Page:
Temporary Facility Justification

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Building temporary facilities is a priority after the disaster threat has passed, since it may be some time before buildings are useable again. The scale of temporary facilities provided can range from small portable equipment to an entire temporary high school, hospital or courthouse. Funding resources may be available to eligible applicants for providing temporary facilities when the need is documented and identified early in the process.

Data and Document Management

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Applicants must systematically track, monitor, and record all aspects of project activity. Costs must be necessary, reasonable and documented. FEMA may compare actual costs to costs paid by other applicants in the state, or compare by costs listed in industry sources.


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In the event that there is a disagreement over cost with FEMA, it may be necessary to file an appeal. Filing an appeal should be the last resort. Knowledge of FEMA regulations and practices will enable applicants to challenge FEMA when necessary in order to maximize funding. Since 2004, DMS has been involved in thousands of projects, and has the distinguished record of only having to file five appeals/arbitrations. DMS was successful in four of those cases.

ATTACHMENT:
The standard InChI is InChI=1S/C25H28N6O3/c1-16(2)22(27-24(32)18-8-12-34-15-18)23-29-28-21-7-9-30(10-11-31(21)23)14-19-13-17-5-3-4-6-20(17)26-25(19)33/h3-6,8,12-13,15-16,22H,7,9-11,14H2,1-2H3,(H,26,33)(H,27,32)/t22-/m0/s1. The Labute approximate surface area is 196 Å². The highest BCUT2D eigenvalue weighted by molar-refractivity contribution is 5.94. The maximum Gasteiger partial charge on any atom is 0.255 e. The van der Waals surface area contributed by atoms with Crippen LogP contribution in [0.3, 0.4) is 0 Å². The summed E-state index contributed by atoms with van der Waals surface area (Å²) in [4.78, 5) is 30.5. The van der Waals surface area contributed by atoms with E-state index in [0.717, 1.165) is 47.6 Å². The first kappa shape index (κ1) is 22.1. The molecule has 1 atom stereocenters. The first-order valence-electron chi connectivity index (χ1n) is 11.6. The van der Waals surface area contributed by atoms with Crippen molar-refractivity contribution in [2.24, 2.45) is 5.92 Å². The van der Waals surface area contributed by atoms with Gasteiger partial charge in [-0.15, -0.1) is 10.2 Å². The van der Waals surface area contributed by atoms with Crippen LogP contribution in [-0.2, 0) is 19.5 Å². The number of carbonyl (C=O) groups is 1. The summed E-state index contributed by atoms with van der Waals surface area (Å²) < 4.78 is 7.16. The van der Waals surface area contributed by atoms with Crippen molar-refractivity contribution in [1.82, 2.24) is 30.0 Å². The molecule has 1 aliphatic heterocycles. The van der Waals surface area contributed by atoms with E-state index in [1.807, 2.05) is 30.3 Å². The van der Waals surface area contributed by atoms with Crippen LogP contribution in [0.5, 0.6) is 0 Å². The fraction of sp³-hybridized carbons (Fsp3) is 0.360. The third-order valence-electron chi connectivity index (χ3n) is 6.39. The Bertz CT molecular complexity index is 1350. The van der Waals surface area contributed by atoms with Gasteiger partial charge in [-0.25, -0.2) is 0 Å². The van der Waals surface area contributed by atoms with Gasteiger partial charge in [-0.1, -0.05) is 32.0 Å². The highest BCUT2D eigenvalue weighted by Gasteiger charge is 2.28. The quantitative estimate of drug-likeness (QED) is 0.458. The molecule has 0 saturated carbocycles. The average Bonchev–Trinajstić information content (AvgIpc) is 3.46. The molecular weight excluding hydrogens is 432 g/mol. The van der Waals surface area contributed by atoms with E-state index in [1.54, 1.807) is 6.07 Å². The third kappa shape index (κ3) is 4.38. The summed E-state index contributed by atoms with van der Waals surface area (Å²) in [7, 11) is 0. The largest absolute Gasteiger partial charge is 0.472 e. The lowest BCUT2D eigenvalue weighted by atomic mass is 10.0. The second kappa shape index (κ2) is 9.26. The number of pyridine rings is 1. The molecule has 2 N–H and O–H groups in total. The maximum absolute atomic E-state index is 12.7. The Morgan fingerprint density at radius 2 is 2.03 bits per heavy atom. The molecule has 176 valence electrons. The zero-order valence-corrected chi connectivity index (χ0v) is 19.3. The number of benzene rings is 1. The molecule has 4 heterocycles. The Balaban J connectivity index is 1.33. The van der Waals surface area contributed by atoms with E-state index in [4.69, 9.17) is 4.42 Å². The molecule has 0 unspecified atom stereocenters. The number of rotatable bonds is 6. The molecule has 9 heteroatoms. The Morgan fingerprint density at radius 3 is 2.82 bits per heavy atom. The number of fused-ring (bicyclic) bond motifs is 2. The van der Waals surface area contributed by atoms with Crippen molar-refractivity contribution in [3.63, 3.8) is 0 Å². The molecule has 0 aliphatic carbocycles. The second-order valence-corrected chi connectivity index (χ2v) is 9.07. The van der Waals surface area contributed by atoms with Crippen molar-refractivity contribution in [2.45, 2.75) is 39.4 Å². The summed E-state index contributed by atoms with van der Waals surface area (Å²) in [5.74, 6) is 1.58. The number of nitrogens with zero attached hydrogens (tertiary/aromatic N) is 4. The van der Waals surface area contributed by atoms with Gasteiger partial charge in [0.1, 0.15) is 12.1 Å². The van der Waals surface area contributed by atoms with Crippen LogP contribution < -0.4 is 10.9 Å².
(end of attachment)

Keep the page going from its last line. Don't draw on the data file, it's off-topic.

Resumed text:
As the grant closes, which can be months or even years after the actual disaster declaration, the applicant will be required to produce a detailed reconciliation of all written project worksheets and the reimbursements that were received from all funding sources. An audit could be triggered if there is a significant monetary threshold between source documentation and reimbursed projects. The audit is conducted by the state and focuses on the accounting practices and principles that were applied to the projects. Files are randomly inspected to ensure that cost summaries, original source documents and other financial records are included. Files are sent by the grantee to FEMA for additional review. To avoid an audit or to be prepared should one be triggered, it is important to pay attention to the following from day one of your recovery:
• Document Everything.
• Assure that records are complete, accurate and FEMA compliant; narrative is detailed.
• File all documentation by Project Worksheet.
• Justify all costs with Source Documentation

Forensic Engineering

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Collecting, analyzing and investigating data related to the materials, structures or components that failed as a result of a natural disaster provides answers to questions. The goal of the forensic process is to assist clients in rebuilding/restoring facilities to be more resilient, minimizing the impact of future disaster events.

Forensic Accounting